A lack of choice and apparent high rent rates appears to be the main frustrations from Aycliffe residents about the town centre.
Almost 100 comments were posted on our Facebook page, most of them negative, when we asked local people for their views on the shopping precinct.
While some people have praised the landlords, Freshwater, for their investment in the town, a lack of affordable rates, poor choice and scrapping the weekly market are the main gripes coming across from residents.
Christopher Peacock said: “I have lived in Newton Aycliffe since I was at Marlowe Hall and that is about 55 years except for a period of eight years when I lived in London and have seen some dramatic changes.
“The town was once a bustling shopping centre. The majority all point the finger at the landlords and the high rents that they charge for shops – if the rents were lowered to encourage retailers to open shops this would be a far better place to go shopping and not have to go out of town.”
Emma Fielding said: “The town centre looks better but the lack of shops is terrible.
“It frustrates me that we are still building new houses in the town. Yet the infrastructure is not in place to support more housing.
“Why haven’t the council asked the building firms to support commercial negations with Freshwater which could bring more amenities to the town?”
Barbara Bates said: “Bring back the weekly market, it was the best in the area, get the rents down and attract new shops.”
Martin Norris said: “You need an incentive to go down there and outlets of all different types to attract different people.
“My suggestion would be to put a McDonald’s in the old Woolworths building. It may not be everyone’s number choice, but that would bring people in, or even a Wetherspoons.”
Vicki Harrison said: “People need to shop local where they can… the market should be brought back.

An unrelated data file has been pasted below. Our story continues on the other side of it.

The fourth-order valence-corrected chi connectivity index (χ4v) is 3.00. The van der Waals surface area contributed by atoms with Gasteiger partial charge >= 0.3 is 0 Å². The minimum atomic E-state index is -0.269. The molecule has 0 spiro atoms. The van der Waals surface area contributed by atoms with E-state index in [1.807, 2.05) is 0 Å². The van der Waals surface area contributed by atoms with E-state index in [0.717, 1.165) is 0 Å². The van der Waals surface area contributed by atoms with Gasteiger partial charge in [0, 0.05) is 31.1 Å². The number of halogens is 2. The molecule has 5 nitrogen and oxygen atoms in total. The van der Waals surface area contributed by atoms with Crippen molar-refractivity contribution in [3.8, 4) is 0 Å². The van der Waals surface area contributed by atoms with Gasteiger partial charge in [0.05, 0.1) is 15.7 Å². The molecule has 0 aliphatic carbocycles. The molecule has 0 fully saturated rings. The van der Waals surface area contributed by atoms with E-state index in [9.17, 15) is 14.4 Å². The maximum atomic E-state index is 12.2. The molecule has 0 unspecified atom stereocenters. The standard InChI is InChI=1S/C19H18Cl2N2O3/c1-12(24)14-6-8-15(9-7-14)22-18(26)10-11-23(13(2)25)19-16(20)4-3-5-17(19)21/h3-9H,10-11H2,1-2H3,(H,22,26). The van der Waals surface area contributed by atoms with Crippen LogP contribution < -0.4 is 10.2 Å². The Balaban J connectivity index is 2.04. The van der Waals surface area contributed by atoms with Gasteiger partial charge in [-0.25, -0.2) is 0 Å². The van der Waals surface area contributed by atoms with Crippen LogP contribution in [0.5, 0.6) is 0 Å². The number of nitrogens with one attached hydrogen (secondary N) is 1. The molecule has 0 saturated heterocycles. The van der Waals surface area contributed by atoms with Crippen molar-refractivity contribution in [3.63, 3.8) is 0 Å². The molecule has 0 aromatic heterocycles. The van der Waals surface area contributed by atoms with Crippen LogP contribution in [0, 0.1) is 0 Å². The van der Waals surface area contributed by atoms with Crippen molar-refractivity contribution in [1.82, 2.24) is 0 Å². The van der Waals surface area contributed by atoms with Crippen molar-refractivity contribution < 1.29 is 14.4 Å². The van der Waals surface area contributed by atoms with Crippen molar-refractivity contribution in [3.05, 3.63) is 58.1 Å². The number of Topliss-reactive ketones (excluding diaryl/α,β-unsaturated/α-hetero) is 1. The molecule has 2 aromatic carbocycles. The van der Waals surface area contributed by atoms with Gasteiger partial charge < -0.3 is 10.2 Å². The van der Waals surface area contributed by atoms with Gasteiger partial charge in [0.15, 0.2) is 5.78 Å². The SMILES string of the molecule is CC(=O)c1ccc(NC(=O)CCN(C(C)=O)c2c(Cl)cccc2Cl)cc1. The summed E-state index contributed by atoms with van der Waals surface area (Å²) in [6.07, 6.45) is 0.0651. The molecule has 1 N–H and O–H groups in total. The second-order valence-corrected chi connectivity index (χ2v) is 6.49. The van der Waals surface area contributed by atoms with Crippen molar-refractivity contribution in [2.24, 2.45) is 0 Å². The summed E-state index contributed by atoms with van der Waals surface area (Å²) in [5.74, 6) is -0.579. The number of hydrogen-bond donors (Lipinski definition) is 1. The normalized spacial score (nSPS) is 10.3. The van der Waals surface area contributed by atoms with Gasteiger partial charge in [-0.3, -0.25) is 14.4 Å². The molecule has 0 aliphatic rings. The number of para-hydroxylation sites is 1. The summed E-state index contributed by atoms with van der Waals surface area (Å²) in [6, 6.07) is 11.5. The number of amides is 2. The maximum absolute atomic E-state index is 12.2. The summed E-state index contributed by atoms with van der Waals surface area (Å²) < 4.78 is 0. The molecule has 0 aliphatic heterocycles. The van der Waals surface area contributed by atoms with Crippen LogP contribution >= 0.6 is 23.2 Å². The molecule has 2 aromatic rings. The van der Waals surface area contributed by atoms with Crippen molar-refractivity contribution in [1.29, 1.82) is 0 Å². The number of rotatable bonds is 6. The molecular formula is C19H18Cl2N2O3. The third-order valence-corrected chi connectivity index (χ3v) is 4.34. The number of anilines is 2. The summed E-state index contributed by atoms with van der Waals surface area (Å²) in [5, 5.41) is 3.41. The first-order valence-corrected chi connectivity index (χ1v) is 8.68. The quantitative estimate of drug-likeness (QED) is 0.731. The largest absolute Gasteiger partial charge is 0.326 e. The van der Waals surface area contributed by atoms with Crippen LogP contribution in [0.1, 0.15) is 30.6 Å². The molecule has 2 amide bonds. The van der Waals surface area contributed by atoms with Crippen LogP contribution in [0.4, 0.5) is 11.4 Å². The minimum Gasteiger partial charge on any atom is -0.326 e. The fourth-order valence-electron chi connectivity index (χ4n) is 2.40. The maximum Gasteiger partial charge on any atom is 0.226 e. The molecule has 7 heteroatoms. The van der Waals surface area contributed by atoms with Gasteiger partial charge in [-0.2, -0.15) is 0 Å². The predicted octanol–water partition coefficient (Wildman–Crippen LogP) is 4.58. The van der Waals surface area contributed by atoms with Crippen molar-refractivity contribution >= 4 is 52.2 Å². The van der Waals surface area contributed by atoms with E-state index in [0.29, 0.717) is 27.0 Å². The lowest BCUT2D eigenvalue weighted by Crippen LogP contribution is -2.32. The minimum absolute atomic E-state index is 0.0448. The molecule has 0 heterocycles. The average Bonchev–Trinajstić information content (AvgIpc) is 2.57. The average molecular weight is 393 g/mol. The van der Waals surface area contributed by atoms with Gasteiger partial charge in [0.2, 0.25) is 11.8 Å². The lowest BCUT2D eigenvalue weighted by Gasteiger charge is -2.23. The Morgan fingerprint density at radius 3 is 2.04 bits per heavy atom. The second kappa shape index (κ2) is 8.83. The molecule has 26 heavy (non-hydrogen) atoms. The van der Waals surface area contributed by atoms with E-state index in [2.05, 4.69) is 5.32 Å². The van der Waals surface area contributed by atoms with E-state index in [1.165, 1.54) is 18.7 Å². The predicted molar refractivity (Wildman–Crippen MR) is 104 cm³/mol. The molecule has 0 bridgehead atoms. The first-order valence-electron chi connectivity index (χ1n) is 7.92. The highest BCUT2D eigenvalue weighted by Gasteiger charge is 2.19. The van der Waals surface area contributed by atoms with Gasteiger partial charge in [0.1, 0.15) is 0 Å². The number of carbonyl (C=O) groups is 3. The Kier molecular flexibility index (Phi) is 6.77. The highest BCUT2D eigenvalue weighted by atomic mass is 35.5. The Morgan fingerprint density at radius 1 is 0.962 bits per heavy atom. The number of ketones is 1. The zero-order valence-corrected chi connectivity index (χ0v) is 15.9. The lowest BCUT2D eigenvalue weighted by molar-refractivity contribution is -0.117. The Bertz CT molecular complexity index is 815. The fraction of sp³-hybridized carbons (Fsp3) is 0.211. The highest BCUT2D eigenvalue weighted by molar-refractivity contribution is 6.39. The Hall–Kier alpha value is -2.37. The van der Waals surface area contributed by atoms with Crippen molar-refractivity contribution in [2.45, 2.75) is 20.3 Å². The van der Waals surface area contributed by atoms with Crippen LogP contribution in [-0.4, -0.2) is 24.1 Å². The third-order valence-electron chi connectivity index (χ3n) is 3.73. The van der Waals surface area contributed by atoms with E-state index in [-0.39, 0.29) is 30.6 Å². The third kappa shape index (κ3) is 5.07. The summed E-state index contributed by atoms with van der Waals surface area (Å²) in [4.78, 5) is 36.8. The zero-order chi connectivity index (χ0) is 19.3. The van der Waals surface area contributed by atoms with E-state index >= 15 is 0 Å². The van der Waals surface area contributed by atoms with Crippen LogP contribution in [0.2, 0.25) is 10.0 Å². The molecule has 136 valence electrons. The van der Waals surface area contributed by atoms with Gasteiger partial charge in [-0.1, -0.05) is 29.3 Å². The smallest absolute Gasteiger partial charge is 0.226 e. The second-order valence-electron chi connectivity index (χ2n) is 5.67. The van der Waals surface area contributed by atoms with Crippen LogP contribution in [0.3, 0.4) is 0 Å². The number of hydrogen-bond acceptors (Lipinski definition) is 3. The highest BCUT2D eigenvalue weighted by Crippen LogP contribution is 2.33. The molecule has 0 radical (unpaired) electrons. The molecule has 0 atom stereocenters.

“Cheaper rent, capped by the council or start over with a new town centre. However, times are changing and shopping habits have too. There is more choice and variety and better parking in an out of town retail park.”
Nicola Craddock said: “The Mary Portas High Street Fund kickstarted an amazing independent retail vision in Middlesbrough, which has been supported by the council with the creation of Orange Pip market once a month which is a big success.
“Using this as a model would create something really unique for County Durham and encourage people to visit, with the cultural developments in Bishop, people would really make a day of it.
“If there was enough footfall for retail to exist for residents, it wouldn’t be in the state it is in, so encouraging tourism and a great organisation such as Greenfield Arts could be a lead partner, would be something that I think could work.
“Artisan bakeries, eateries, vintage fashion, local photographers, jewellers, farmers, greengrocers etc would be my suggestion.”
Muriel Parkin added: “The people of Aycliffe are too negative about what they have.
“They don’t use what’s there. Just ask yourselves, when did you buy a cake from the cake shop, buy shoes or children’s clothes from the shops there?
“It’s the old saying, ‘use it or lose it’. The shop owners do their best to sell what’s wanted. Get yourselves shopping local.”
Newton Aycliffe town centre’s landlords have pinpointed the surge of online shopping as the main reason for the high street decline.